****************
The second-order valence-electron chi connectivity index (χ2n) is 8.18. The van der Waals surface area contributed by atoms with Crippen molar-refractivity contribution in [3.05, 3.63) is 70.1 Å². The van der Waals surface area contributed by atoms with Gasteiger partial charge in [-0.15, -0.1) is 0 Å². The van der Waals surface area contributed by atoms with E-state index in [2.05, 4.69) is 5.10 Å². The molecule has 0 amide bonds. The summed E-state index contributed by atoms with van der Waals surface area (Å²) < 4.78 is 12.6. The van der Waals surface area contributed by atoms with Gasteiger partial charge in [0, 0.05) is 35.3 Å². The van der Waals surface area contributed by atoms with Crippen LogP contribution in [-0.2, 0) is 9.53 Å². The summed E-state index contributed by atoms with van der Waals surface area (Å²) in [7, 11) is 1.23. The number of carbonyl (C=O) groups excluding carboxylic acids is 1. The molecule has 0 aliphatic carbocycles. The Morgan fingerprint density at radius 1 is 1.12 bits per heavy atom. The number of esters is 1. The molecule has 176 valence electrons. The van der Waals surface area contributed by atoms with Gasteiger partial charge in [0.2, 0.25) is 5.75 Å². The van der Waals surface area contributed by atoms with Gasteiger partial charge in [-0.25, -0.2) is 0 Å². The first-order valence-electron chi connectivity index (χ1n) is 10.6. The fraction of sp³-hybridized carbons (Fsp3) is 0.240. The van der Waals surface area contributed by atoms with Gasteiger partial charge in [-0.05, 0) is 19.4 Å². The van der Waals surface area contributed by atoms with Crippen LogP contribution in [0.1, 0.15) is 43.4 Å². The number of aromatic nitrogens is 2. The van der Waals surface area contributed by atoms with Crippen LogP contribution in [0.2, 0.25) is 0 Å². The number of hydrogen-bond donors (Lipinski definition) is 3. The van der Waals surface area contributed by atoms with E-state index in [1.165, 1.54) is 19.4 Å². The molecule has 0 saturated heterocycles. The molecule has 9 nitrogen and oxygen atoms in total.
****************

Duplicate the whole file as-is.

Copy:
The second-order valence-electron chi connectivity index (χ2n) is 8.18. The van der Waals surface area contributed by atoms with Crippen molar-refractivity contribution in [3.05, 3.63) is 70.1 Å². The van der Waals surface area contributed by atoms with Gasteiger partial charge in [-0.15, -0.1) is 0 Å². The van der Waals surface area contributed by atoms with E-state index in [2.05, 4.69) is 5.10 Å². The molecule has 0 amide bonds. The summed E-state index contributed by atoms with van der Waals surface area (Å²) < 4.78 is 12.6. The van der Waals surface area contributed by atoms with Gasteiger partial charge in [0, 0.05) is 35.3 Å². The van der Waals surface area contributed by atoms with Crippen LogP contribution in [-0.2, 0) is 9.53 Å². The summed E-state index contributed by atoms with van der Waals surface area (Å²) in [7, 11) is 1.23. The number of carbonyl (C=O) groups excluding carboxylic acids is 1. The molecule has 0 aliphatic carbocycles. The Morgan fingerprint density at radius 1 is 1.12 bits per heavy atom. The number of esters is 1. The molecule has 176 valence electrons. The van der Waals surface area contributed by atoms with Gasteiger partial charge in [0.2, 0.25) is 5.75 Å². The van der Waals surface area contributed by atoms with Gasteiger partial charge in [-0.25, -0.2) is 0 Å². The first-order valence-electron chi connectivity index (χ1n) is 10.6. The fraction of sp³-hybridized carbons (Fsp3) is 0.240. The van der Waals surface area contributed by atoms with Gasteiger partial charge in [-0.05, 0) is 19.4 Å². The van der Waals surface area contributed by atoms with Crippen LogP contribution in [0.1, 0.15) is 43.4 Å². The number of aromatic nitrogens is 2. The van der Waals surface area contributed by atoms with Crippen LogP contribution in [0.2, 0.25) is 0 Å². The number of hydrogen-bond donors (Lipinski definition) is 3. The van der Waals surface area contributed by atoms with E-state index in [1.165, 1.54) is 19.4 Å². The molecule has 0 saturated heterocycles. The molecule has 9 nitrogen and oxygen atoms in total.